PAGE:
Winter annual flowering plants will add color to the winter landscape. Pansies, violas, snapdragons, flowering kale and cabbage are good choices for the winter climate in the Augusta area. Pansies are a popular choice because of their color varieties, cold tolerance, availability and planting options.
Pansies are available in many colors, from white to rich gold, purple, red, rose, maroon, orange and violet, with many shades in between. They are available as solid colors, called “clear” faced pansies; blotches of colors, called “faced” pansies; and two-toned pansies. Some varieties have petals with crinkled or ruffled edges, and flowers range up to 4 inches in diameter. There are more than 300 varieties of pansies on the market.
Pansies are generally considered hardy plants. “Hardy” refers to the plants ability to withstand cold temperatures, even frost if not for extended periods of time. In the Augusta area, the best time to plant pansies is from the middle of October to the start of November.
The reason for these specific planting dates is that pansies require soil temperatures between 45 and 65 degrees for best growth. Pansies planted after soil temperatures are below 45 degrees show stunted, pale green leaves, little growth and, most importantly, little or no flowering. These plants will not have sufficient time to winterize before cold temperatures arrive. Pansies planted too early and exposed to warm temperatures often appear yellow; the stems stretch and the new growth will appear as small rosettes at the ends of stems. As a result, the plants flower poorly and become more susceptible to frost damage and disease. Fungus is prevalent during the warmer temperatures.
Pansies can be planted in planters, containers, or existing beds. Regardless of container choice, the soil needs to have good drainage in order for pansies to do their best. If the soil is holding too much moisture, the pansies will get root rot. Use fine ground pine bark or some other material to improve the drainage of the soil and to retain heat.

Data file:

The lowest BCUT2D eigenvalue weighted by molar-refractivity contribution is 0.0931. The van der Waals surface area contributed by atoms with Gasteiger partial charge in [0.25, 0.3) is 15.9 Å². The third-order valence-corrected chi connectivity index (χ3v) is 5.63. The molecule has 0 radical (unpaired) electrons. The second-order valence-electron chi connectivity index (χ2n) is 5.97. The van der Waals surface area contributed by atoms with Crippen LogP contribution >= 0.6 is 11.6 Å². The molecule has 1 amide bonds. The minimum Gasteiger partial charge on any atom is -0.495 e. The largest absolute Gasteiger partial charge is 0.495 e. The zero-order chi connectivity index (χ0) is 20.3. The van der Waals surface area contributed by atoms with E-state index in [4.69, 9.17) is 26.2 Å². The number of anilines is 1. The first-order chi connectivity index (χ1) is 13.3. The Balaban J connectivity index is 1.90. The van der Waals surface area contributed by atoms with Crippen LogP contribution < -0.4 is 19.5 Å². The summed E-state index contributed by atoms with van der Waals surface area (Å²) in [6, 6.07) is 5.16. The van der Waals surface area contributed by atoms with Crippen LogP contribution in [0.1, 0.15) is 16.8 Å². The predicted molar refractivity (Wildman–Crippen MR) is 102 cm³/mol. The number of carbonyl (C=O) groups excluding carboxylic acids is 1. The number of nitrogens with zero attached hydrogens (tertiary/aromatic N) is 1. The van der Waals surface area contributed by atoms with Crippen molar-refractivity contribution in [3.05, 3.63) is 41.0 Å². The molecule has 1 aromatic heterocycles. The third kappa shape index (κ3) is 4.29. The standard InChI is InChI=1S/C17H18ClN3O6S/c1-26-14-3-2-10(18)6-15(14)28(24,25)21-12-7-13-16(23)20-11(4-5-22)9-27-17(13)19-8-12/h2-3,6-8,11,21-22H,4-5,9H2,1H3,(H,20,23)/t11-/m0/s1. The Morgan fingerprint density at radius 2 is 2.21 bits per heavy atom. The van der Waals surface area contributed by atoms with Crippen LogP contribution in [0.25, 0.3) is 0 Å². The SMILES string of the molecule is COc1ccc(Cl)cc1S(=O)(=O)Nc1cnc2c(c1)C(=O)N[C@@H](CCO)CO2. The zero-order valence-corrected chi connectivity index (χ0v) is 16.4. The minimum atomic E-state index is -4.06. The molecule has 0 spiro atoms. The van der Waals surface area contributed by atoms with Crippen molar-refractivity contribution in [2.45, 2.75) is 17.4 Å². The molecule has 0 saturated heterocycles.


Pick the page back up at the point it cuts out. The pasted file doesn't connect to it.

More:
Soils that hold moisture should be raised 6 to 8 inches above their existing level to help with drainage. Monitor irrigation and try to keep pansies slightly on the dry side. This will help to harden the plants so they can better withstand cold weather. It is best to water during the day so the plant has time to dry before night.
To sustain healthy, colorful pansies after planting, fertilization is important. Fertilization requirements for pansies differ from other types of seasonal color plants. Avoid using fertilizers containing high amounts of slow-release ammoniacal nitrogen, which can weaken the plant and make it more susceptible to winter injury. The best fertilizers to use will contain formulations with nitrogen derived from potassium nitrate, calcium nitrate, and perhaps magnesium nitrate.
Diseases that cause problems in pansies are crown and root rot, black root rot and Botrytis blight. Crown and root rot is the most prevalent disease on pansies.
It is most active in warm, wet weather and occurs on pansy beds in the fall and late spring. The fungus infects the plant at or just above the soil line and causes greenish-brown lesions on the stem. The plant may die when the main stem is infected. Black root rot attacks the fine feeder roots of the plant.
An infected plant will be yellow in color and stunted.
Botrytis blight, an airborne fungus, attacks almost any flower or damaged plant tissue. It is most common on plants that have high rates of fertilization, death of lower leaves, low light intensity, frequent watering, early flower production, and plants that are crowded.